Facts About Selective Mutism – Gabriel

People with selective mutism are people who do not feel comfortable talking to the majority of people that they do not know extremely well. It is generally caused by a fear of public embarrassment or any other type of shyness. They think that they are being judged everywhere they go, everything they do, although they are not – and this causes this caution in talking to other people. This can happen not only with strangers, but also people seen regularly! People with selective mutism usually want to speak – they know that it is important and would only benefit them – but feel mentally restrained. This type of fear manifests mostly from ages 11-13, while the beginnings of selective mutism can happen as early as 3-6 years old although has more of an impact in the younger ages (generally around 6-), however, its impact can greatly depend on the person. In older children, it can have lesser affects as they can think a bit more deeply about what people are going to think – and realize that they are mostly just not going to judge anything. Even though many know this, they still have an internal fear, which is in the end selective mutism. 

Sometimes, children with selective mutism will speak in a few select scenarios (a more mild case), but in other cases they will very rarely speak (a very severe case), overall depending on the amount of anxiety – caused by selective mutism – that they have in social circumstances. Selective mutism is able to be passed down from generation to generation – if no parents or grandparents have ever had selective mutism, you are not as likely to have it, but if you have a family history of it, you have a much higher chance to get it. Of course, you can get selective mutism without a family history – it is just less likely. Selective mutism, however, is quite rare – only known to affect less than one percent of children in the US. It affects females slightly more than males, although this very much could be concluded simply because of research limitations and is not necessarily correct. 

What is Selective Mutism? – Milana

My trainer comes up to me. “How are you doing, Milana?” She asks. I barely whisper, “Good,” though I see her 4 times a week, sometimes more. And she’s not scary, I just can’t speak to her.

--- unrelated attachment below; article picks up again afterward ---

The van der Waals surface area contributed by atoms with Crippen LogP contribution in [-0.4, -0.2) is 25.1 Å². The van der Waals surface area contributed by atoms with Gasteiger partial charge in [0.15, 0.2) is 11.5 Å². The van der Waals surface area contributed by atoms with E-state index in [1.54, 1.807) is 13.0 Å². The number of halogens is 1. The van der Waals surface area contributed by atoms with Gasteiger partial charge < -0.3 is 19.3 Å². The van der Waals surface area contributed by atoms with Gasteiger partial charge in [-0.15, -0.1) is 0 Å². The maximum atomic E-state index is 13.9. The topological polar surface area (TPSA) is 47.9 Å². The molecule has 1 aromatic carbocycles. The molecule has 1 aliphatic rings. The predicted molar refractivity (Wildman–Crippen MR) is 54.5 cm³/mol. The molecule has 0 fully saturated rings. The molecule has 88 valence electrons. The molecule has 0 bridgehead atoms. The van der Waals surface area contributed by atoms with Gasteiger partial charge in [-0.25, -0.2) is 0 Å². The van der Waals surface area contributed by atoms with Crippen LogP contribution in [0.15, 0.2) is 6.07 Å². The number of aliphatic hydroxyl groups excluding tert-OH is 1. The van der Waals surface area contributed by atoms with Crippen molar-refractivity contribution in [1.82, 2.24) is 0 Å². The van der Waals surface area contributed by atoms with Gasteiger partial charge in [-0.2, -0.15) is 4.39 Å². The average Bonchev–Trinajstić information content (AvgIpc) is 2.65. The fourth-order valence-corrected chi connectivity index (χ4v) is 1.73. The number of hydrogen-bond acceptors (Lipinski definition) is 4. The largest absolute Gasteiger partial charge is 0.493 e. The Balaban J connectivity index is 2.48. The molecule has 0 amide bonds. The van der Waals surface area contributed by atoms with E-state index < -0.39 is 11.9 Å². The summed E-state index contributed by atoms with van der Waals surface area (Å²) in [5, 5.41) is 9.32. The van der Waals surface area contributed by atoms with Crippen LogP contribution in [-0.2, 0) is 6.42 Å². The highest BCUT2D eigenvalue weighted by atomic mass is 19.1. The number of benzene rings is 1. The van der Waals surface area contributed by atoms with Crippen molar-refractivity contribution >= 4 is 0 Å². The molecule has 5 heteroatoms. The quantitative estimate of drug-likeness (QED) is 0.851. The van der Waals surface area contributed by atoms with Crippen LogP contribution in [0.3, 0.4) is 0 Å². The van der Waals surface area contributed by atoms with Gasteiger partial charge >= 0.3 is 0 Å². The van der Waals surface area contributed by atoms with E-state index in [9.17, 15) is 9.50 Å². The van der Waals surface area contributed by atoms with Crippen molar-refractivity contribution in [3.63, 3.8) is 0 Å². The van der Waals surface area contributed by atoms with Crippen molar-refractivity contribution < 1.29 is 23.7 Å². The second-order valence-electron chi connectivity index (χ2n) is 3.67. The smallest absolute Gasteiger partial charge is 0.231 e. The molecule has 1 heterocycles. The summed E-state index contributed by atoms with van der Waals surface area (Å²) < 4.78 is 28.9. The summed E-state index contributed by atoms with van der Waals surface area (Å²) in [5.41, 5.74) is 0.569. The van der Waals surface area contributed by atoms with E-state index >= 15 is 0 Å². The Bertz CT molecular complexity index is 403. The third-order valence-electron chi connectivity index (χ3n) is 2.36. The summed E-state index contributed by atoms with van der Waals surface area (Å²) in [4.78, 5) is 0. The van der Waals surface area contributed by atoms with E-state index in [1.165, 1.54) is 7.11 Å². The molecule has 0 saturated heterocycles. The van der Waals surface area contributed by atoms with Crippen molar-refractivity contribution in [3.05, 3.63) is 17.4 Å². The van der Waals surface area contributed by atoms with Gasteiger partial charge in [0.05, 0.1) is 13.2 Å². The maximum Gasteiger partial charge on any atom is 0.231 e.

Lots of people confuse selective mutism with just plain shyness. But there is a big difference. Take Gabriel, my brother, for example. He is shy. When he went to school, at first, when people talked to him, he would just stand there. But my mom explained to him to just say ‘hi,’ and he thought ‘Ok! That’s easy,’ and suddenly he talked. My mom tried the same tactic with me… with a different outcome. It didn’t make me talk – if anything, it made me quieter. That’s because he is shy and I am selectively mute

If someone is shy, they are hesitant to speak, but will, if they are in the right setting with the right encouragment. They might just be scared to say the wrong thing or worried that they will say the wrong thing. They may be frightened, but if they feel safe they will open up. But when you are selectively mute, it’s different. You really want to speak, but can’t. You want to open up, but won’t. You want to be a part of the group, a part of the conversation, but no. You’re quiet, not because you want to, but because you have no choice. For example, one day at my barn, Bella (my friend) and Madison (my trainer) were talking about the animals that show up in their backyard. I wanted to put in about the turtle that came to my backyard a few days back, but after a few minutes, when my vocal cords still wouldn’t vibrate, we moved on. 

We figured out I had selective mutism a few years ago, when, thinking I was shy, my mom brought me to a therapist to help get some mental tools to get me to open up more. When that did not work, the therapist suggested that I might have selective mutism, and I should see a specialist. At this point, we started doing some research, and everything matched that I would have selective mutism. Actually finding out that something could define what I was feeling made me feel much better and less alone than before. Because it helps to know that other people are similar to me and that I am not alone. Finally, we saw a therapist that specialized in selective mutism, and she started helping me. That helped me a bit because she understood me, but it still did not completely help. Selective mutism is always a challenge in everyday life, and I am constantly struggling with it. 

Having selective mutism means I also have a lot of unvoiced thoughts and comments. That builds up a bunch, and sometimes it helps to write it down. That’s part of what got me to start making this. Just because I don’t say much doesn’t mean I don’t think much or feel much. Sharing it with similar beings can help a ton.